Intra- and interfamily phenotypic diversity in pain syndromes associated with a gain-of-function variant of Na(V)1.7

Mark Estacion, Chongyang Han, Jin-Sung Choi, Janneke G. J. Hoeijmakers, Giuseppe Lauria, Joost P. H. Drenth, Monique M. Gerrits, Sulayman D. Dib-Hajj, Catharina G. Faber, Ingemar S. J. Merkies, Stephen G. Waxman*

*Corresponding author for this work

Research output: Contribution to journalArticleAcademicpeer-review


Background: Sodium channel Na(V)1.7 is preferentially expressed within dorsal root ganglia (DRG), trigeminal ganglia and sympathetic ganglion neurons and their fine-diamter axons, where it acts as a threshold channel, amplifying stimuli such as generator potentials in nociceptors. Gain-of-function mutations and variants (single amino acid substitutions) of NaV1.7 have been linked to three pain syndromes: Inherited Erythromelalgia (IEM), Paroxysmal Extreme Pain Disorder (PEPD), and Small Fiber Neuropathy (SFN). IEM is characterized clinically by burning pain and redness that is usually focused on the distal extremities, precipitated by mild warmth and relieved by cooling, and is caused by mutations that hyperpolarize activation, slow deactivation, and enhance the channel ramp response. PEPD is characterized by perirectal, periocular or perimandibular pain, often triggered by defecation or lower body stimulation, and is caused by mutations that severely impair fast-inactivation. SFN presents a clinical picture dominated by neuropathic pain and autonomic symptoms; gain-of-function variants have been reported to be present in approximately 30% of patients with biopsy-confirmed idiopathic SFN, and functional testing has shown altered fast-inactivation, slow-inactivation or resurgent current. In this paper we describe three patients who house the Na(V)1.7/I228M variant. Methods: We have used clinical assessment of patients, quantitative sensory testing and skin biopsy to study these patients, including two siblings in one family, in whom genomic screening demonstrated the I228M Na(V)1.7 variant. Electrophysiology (voltage-clamp and current-clamp) was used to test functional effects of the variant channel. Results: We report three different clinical presentations of the I228M Na(V)1.7 variant: presentation with severe facial pain, presentation with distal (feet, hands) pain, and presentation with scalp discomfort in three patients housing this Na(V)1.7 variant, two of which are from a single family. We also demonstrate that the Na(V)1.7/I228M variant impairs slow-inactivation, and produces hyperexcitability in both trigeminal ganglion and DRG neurons. Conclusion: Our results demonstrate intra-and interfamily phenotypic diversity in pain syndromes produced by a gain-of-function variant of Na(V)1.7.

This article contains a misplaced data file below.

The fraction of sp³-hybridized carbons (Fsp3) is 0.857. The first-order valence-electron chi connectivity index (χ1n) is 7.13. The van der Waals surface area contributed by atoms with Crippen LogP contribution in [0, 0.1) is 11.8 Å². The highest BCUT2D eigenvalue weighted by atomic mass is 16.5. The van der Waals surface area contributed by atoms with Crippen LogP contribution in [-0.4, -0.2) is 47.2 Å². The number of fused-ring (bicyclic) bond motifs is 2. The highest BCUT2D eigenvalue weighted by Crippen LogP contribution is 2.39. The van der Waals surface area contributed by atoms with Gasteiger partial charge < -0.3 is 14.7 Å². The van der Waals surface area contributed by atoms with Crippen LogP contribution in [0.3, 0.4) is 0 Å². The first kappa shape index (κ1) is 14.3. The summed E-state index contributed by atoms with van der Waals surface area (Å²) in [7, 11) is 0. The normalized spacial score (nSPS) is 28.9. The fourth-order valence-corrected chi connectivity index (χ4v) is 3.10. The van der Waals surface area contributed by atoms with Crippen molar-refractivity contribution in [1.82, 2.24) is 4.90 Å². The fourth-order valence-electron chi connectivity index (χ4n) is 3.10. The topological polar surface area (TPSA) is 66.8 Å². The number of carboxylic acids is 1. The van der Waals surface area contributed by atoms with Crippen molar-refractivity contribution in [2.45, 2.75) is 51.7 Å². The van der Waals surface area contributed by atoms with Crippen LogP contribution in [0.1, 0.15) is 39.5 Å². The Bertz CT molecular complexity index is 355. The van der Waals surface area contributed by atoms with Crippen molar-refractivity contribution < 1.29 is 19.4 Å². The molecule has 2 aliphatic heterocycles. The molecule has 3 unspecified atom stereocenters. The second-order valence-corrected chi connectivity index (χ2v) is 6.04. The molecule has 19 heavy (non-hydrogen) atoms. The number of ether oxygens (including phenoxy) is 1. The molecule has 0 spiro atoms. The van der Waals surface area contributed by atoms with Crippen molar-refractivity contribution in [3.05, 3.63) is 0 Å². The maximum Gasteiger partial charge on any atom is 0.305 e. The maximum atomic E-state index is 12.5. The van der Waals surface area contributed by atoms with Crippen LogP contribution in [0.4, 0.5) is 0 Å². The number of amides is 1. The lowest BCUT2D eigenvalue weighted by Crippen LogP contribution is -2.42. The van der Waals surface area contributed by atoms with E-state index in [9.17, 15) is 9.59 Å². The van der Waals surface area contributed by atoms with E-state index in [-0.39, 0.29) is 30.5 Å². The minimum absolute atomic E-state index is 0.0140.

Original languageEnglish
Pages (from-to)92
JournalMolecular Pain
Publication statusPublished - 2 Dec 2011


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